By Jonathon Howard
March 22 is global World Water Day, when we should think about the significance of fresh water and sustainability in managing fresh water resources. This year’s theme is “Leaving no-one behind”.
Unfortunately, current water use practices don’t benefit everyone. Globally, 80 percent of the people who must use unsafe and unprotected water sources live in rural areas. Access to water underpins public health. Indeed, ‘leaving no one behind’ is thus critical to sustainable development and a stable future.
Lessons can, indeed, be found closer to home. The Murray Darling Basin plan is perhaps one of the most ambitious social and governmental projects undertaken. Individuals, communities and regions face a range of changes to the way we use water, in terms of materials and wellbeing.
The importance of irrigated agriculture in the basin is hard to overstate. However, food production techniques have started causing salinity, erosion, blue-green algal blooms, fish kills and reduced water quality. This in turn affects a range of local indigenous groups, recreational fishers, stock and domestic users, as well as those of us who value river ecologies.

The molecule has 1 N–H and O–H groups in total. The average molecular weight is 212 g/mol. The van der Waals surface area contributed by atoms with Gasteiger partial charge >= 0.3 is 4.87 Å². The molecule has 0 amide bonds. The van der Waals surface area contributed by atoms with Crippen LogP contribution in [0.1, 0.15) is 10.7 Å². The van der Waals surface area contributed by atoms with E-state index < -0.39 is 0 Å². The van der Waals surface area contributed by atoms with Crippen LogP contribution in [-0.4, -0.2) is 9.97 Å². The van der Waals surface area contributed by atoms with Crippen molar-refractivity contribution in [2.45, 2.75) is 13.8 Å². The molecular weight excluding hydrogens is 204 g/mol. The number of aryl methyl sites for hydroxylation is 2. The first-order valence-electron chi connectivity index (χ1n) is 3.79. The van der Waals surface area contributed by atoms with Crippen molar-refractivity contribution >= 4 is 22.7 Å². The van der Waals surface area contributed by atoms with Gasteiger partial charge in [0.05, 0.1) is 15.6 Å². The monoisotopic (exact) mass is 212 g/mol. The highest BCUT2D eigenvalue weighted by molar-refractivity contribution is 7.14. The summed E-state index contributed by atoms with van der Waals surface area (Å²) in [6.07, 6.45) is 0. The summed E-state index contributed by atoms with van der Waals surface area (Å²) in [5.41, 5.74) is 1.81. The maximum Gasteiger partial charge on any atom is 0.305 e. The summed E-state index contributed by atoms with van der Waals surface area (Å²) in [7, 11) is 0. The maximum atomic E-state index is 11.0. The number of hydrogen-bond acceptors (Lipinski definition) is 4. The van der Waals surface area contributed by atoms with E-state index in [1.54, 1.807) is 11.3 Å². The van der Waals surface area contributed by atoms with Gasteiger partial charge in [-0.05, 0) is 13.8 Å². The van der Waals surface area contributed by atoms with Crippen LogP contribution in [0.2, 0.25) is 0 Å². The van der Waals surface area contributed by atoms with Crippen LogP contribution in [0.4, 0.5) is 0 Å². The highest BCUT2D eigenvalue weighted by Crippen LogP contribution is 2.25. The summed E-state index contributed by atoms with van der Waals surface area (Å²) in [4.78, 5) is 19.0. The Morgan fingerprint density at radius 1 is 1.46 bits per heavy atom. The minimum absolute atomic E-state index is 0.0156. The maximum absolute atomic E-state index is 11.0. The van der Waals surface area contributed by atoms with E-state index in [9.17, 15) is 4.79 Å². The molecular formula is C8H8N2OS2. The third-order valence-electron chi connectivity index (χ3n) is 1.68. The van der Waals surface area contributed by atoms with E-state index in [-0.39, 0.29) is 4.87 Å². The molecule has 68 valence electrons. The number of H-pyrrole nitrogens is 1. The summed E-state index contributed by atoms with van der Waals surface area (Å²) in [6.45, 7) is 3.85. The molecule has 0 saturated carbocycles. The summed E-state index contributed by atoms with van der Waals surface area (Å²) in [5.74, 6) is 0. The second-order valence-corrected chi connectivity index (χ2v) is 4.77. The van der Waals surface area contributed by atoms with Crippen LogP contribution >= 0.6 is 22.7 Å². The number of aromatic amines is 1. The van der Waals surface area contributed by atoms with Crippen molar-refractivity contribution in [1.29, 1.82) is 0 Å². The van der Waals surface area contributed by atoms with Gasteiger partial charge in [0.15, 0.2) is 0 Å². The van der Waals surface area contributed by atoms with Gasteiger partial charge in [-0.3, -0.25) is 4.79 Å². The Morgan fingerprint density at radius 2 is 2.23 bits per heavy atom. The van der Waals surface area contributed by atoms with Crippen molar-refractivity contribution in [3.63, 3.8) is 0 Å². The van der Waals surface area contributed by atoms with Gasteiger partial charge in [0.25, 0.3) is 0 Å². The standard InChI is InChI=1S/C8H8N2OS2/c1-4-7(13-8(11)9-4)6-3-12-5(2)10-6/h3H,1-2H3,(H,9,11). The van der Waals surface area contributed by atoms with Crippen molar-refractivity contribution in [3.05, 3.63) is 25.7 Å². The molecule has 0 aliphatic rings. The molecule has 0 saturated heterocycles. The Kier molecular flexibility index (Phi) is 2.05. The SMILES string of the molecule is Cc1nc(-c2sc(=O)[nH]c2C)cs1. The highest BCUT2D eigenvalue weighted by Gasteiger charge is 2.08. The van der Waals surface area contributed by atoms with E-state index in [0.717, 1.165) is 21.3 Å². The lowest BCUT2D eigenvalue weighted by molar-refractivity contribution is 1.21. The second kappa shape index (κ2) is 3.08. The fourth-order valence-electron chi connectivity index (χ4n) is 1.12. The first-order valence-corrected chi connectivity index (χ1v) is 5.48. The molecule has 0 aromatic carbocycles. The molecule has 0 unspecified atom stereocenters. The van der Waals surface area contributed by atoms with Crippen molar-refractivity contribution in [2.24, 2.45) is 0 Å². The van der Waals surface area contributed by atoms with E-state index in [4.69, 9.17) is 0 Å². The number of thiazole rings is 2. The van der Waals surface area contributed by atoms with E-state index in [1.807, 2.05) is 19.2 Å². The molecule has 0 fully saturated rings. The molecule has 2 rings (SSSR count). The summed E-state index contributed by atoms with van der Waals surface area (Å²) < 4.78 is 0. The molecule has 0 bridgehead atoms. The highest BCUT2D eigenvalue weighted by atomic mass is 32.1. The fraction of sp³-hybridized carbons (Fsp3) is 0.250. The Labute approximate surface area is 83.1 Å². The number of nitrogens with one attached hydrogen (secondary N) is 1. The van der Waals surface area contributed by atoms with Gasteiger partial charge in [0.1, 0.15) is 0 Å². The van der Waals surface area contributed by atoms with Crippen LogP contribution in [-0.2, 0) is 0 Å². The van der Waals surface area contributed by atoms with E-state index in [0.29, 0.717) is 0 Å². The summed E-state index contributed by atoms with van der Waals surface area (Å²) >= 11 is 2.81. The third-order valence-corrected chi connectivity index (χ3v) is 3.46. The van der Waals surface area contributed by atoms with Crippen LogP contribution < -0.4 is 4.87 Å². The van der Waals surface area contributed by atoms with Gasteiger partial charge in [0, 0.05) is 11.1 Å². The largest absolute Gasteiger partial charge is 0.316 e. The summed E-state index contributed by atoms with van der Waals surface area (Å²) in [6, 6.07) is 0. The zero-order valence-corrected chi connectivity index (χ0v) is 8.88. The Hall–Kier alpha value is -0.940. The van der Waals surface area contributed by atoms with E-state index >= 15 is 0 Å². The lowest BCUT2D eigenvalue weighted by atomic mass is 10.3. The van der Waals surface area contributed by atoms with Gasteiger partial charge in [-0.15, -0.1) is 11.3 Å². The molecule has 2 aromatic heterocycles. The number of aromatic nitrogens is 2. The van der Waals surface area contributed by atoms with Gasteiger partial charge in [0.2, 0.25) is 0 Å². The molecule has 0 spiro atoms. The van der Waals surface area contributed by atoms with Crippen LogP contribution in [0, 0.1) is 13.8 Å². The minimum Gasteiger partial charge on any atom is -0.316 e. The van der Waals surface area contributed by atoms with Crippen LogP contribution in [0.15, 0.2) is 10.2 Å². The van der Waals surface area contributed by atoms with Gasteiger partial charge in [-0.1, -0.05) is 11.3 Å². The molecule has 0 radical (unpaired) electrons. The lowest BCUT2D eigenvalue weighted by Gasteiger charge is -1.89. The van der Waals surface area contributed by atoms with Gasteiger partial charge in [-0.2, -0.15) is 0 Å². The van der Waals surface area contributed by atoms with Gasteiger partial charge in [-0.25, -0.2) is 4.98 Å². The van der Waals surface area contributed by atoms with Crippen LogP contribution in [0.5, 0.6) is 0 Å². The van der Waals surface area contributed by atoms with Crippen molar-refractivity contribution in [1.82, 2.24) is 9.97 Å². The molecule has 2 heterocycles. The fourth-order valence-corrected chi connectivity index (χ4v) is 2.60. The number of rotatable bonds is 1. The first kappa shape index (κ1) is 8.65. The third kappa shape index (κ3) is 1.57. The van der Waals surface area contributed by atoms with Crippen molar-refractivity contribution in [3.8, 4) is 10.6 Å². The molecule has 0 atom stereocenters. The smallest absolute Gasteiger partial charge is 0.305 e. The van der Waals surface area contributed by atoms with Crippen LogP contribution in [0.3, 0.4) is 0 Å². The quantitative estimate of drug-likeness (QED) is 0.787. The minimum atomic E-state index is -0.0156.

Evidence of illegal take and fish kills in the Darling River suggest that we need to be doing better.
Both the Productivity Commission’s assessment of the basin plan and the recent South Australian Royal Commission have called for greater transparency and public participation in planning. More recently ANU researchers claimed $3.5 billion of taxpayers’ money spent on water-saving infrastructure projects in the basin had returned little or no new water to the system.
Imperatives of fairness or social justice are not front and centre in the Water Act – a strict interpretation suggests science will determine what the environment needs and that the task for government (including the MDBA) is then to “do what science tells us to do”.
Given the importance of the basin, it is important to have a set of value judgements that underpin what we do.
Thus on March 22, I would urge we focus on beginning to re-define the principles that underpin water management, engage all of us who have a stake in this vital issue, and develop a way forward that means water is shared.
We should begin “leaving no one behind” in the Murray Darling Basin.